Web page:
Colour is a major part of most paintings. So how do you choose your paint colours and how do you mix and combine them? Can you and should you aim to copy the exact colour of your subject? What does chroma mean and how important is value? Colour theory is a huge topic and many books are written about it. In this post I just want to point you to the most useful traits of colour you can use while you paint.
When looking at the colour of something it can really help to focus on four things: hue, chroma, value, temperature.
Although heavy tomes have been written on any of these subjects I want to keep it simple here and just show you some basics. Without needing a Ph.D on colour theory these little pointers prove very handy in my daily painting life and so I want to share them with you.
Hue is a word that has caused many debates about its meaning. Hue and tone can be confusing but I do not think that it is always very helpful to get lost in theoretical debates when you just want to paint. So for argument's sake hue just means which colour you are using. Grass is green, my trousers are blue and the poppy is red. The hue is simply which colour family a thing is. We usually do not need to think long and hard about this one.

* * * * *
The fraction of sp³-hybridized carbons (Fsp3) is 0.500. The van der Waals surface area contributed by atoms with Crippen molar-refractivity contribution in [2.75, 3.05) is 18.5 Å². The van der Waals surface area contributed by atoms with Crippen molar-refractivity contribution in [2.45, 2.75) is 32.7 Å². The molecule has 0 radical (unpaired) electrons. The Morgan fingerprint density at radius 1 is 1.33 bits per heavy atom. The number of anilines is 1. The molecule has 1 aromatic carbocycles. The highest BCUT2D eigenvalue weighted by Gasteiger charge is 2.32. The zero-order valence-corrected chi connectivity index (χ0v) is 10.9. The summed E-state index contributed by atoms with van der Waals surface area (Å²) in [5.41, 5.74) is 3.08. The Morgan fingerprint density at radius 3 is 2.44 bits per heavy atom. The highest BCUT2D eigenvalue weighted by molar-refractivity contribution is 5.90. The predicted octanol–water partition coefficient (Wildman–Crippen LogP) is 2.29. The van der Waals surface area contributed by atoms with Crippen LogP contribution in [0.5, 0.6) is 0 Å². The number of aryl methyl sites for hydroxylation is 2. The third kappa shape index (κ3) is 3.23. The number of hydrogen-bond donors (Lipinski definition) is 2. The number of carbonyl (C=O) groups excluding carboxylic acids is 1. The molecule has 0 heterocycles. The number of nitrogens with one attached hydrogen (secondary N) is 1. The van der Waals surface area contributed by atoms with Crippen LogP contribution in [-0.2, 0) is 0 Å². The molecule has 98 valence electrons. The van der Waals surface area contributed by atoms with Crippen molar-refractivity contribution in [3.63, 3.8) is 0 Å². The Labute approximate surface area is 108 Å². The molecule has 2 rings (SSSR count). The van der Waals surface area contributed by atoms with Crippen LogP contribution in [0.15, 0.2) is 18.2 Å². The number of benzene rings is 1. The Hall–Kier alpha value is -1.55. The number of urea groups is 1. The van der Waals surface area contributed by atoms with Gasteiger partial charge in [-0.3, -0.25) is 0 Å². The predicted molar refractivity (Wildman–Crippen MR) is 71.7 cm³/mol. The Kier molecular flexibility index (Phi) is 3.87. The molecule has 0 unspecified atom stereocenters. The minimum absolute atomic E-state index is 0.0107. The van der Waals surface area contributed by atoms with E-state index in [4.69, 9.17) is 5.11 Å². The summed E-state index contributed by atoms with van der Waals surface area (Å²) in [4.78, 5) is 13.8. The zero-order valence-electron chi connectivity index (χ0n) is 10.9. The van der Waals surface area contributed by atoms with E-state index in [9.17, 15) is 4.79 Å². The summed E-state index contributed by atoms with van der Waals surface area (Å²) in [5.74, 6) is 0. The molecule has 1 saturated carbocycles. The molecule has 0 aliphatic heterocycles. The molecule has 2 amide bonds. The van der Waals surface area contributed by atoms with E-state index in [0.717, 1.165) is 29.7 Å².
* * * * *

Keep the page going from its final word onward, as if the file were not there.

Then there is Chroma. I find this concept really very helpful. Chroma refers to the purity and depth of a colour. It tells you how 'colourful' something is or how saturated. So if you are looking at an orange tulip, for example, you can help your painterly eye but trying to find where the orange is the most orange. A high chroma colour is where the red is the reddest, the blue the bluest etc. A high chroma colour is where a colour is at its most pure, where it is not muddled by whites, blacks or other colours.
I find it really useful to find these strong colour areas in any subject matter I am painting. But it also pays off to judge any colour area on its chroma individually. Many colours are of a much lower chroma than the purest colour. They are greyed down, neutralised or they take on other colours from its surroundings.
When you look at any area in your painting subject, have a think and figure out how high or low the chroma of that colour is. Then adjust your paint choices accordingly.